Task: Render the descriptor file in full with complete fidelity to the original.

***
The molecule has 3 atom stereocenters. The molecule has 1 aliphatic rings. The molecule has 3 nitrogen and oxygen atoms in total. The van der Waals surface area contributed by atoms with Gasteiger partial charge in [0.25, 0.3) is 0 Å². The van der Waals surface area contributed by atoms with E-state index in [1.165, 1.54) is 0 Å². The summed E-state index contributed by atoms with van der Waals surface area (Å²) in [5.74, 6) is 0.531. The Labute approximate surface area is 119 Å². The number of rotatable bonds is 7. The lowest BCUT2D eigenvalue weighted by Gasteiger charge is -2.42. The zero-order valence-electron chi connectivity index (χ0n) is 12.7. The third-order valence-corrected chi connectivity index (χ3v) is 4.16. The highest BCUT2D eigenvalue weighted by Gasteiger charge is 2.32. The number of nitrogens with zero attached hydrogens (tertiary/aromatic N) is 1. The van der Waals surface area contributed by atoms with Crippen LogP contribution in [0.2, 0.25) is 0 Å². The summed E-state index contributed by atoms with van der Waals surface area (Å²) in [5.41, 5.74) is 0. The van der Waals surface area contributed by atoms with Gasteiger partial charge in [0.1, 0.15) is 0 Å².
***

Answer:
The molecule has 3 atom stereocenters. The molecule has 1 aliphatic rings. The molecule has 3 nitrogen and oxygen atoms in total. The van der Waals surface area contributed by atoms with Gasteiger partial charge in [0.25, 0.3) is 0 Å². The van der Waals surface area contributed by atoms with E-state index in [1.165, 1.54) is 0 Å². The summed E-state index contributed by atoms with van der Waals surface area (Å²) in [5.74, 6) is 0.531. The Labute approximate surface area is 119 Å². The number of rotatable bonds is 7. The lowest BCUT2D eigenvalue weighted by Gasteiger charge is -2.42. The zero-order valence-electron chi connectivity index (χ0n) is 12.7. The third-order valence-corrected chi connectivity index (χ3v) is 4.16. The highest BCUT2D eigenvalue weighted by Gasteiger charge is 2.32. The number of nitrogens with zero attached hydrogens (tertiary/aromatic N) is 1. The van der Waals surface area contributed by atoms with Crippen LogP contribution in [0.2, 0.25) is 0 Å². The summed E-state index contributed by atoms with van der Waals surface area (Å²) in [5.41, 5.74) is 0. The van der Waals surface area contributed by atoms with Gasteiger partial charge in [0.1, 0.15) is 0 Å².